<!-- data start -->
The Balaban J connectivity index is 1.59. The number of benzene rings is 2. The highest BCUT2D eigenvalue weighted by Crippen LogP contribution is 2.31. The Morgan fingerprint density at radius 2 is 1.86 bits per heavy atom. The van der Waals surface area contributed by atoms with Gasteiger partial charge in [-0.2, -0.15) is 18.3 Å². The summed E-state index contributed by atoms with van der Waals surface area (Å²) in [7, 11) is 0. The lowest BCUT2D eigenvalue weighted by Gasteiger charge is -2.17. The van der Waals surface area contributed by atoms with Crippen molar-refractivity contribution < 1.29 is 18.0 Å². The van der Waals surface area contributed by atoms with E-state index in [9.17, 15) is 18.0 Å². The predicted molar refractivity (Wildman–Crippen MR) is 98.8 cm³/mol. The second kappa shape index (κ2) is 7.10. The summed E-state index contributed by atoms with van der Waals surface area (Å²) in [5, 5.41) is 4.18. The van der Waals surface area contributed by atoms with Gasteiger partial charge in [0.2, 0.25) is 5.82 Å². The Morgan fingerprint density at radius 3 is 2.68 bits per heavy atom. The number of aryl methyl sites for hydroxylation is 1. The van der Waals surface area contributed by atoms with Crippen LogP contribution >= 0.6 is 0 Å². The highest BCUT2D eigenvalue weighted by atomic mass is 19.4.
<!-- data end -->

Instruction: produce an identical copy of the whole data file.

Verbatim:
The Balaban J connectivity index is 1.59. The number of benzene rings is 2. The highest BCUT2D eigenvalue weighted by Crippen LogP contribution is 2.31. The Morgan fingerprint density at radius 2 is 1.86 bits per heavy atom. The van der Waals surface area contributed by atoms with Gasteiger partial charge in [-0.2, -0.15) is 18.3 Å². The summed E-state index contributed by atoms with van der Waals surface area (Å²) in [7, 11) is 0. The lowest BCUT2D eigenvalue weighted by Gasteiger charge is -2.17. The van der Waals surface area contributed by atoms with Crippen molar-refractivity contribution < 1.29 is 18.0 Å². The van der Waals surface area contributed by atoms with E-state index in [9.17, 15) is 18.0 Å². The predicted molar refractivity (Wildman–Crippen MR) is 98.8 cm³/mol. The second kappa shape index (κ2) is 7.10. The summed E-state index contributed by atoms with van der Waals surface area (Å²) in [5, 5.41) is 4.18. The van der Waals surface area contributed by atoms with Gasteiger partial charge in [0.2, 0.25) is 5.82 Å². The Morgan fingerprint density at radius 3 is 2.68 bits per heavy atom. The number of aryl methyl sites for hydroxylation is 1. The van der Waals surface area contributed by atoms with Crippen LogP contribution >= 0.6 is 0 Å². The highest BCUT2D eigenvalue weighted by atomic mass is 19.4.